a marker & graphite study of a mushroom called the bovine bolete. medieval knights despised this species and left it for cattle-drivers, hence its name. while not poisonous, it’s not particularly good eating, with its soft yet elastic flesh making it practically inedible.
Just sneezing at this fungus seems enough to turn it blue. Whenever it’s touched or damaged it instantly turns a most intense and brilliant shade. One of a few blue edible mushrooms and is an exception to the blue staining bolete rule. A safe rule to follow as there are a number of toxic ones to be wary of, like Boletus sensibilis and B. subvelutipes.
The final harvest… I found a lot of familiar edibles on this trip (crown-tipped coral, #5; lobster, #8), as well as a few boletes & shelf mushrooms I have yet to spore print.
I’ll probably toss most of the bag because there are 3 major mushroom rules to follow:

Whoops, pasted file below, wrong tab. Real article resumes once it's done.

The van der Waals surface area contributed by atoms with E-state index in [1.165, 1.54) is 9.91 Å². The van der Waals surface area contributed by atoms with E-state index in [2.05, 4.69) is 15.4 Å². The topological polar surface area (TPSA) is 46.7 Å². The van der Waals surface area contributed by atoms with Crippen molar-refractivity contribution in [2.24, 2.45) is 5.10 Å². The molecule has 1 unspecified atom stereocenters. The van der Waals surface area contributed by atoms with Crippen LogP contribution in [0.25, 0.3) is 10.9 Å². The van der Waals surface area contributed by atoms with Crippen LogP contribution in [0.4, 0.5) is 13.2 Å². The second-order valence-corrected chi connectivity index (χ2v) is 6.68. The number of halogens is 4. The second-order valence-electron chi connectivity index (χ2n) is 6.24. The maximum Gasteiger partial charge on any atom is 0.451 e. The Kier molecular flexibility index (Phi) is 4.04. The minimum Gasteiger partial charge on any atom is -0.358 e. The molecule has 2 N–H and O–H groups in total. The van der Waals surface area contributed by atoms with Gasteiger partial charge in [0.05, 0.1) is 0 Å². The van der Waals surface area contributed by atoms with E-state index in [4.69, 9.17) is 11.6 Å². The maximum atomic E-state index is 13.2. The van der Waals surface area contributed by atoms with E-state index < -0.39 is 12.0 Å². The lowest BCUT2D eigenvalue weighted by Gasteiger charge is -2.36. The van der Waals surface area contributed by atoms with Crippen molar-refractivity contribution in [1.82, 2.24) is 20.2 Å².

“Small & brown, put it down”
(Because most small, brown mushrooms have a lot of look-alikes and can be easily confused)
“When in doubt, throw it out”
( A lot of them were so fresh and soft that they crumbled in a heap together, so better not to play with poison, eh?)
“A shroom with a gill can make you ill”
(Some gilled mushrooms are fine, such as portobellos, but a lot are not, so better safe than sorry)
So far, the coral was delicious after cooking it up in some butter! Had a peppery taste that went nicely with my pasta.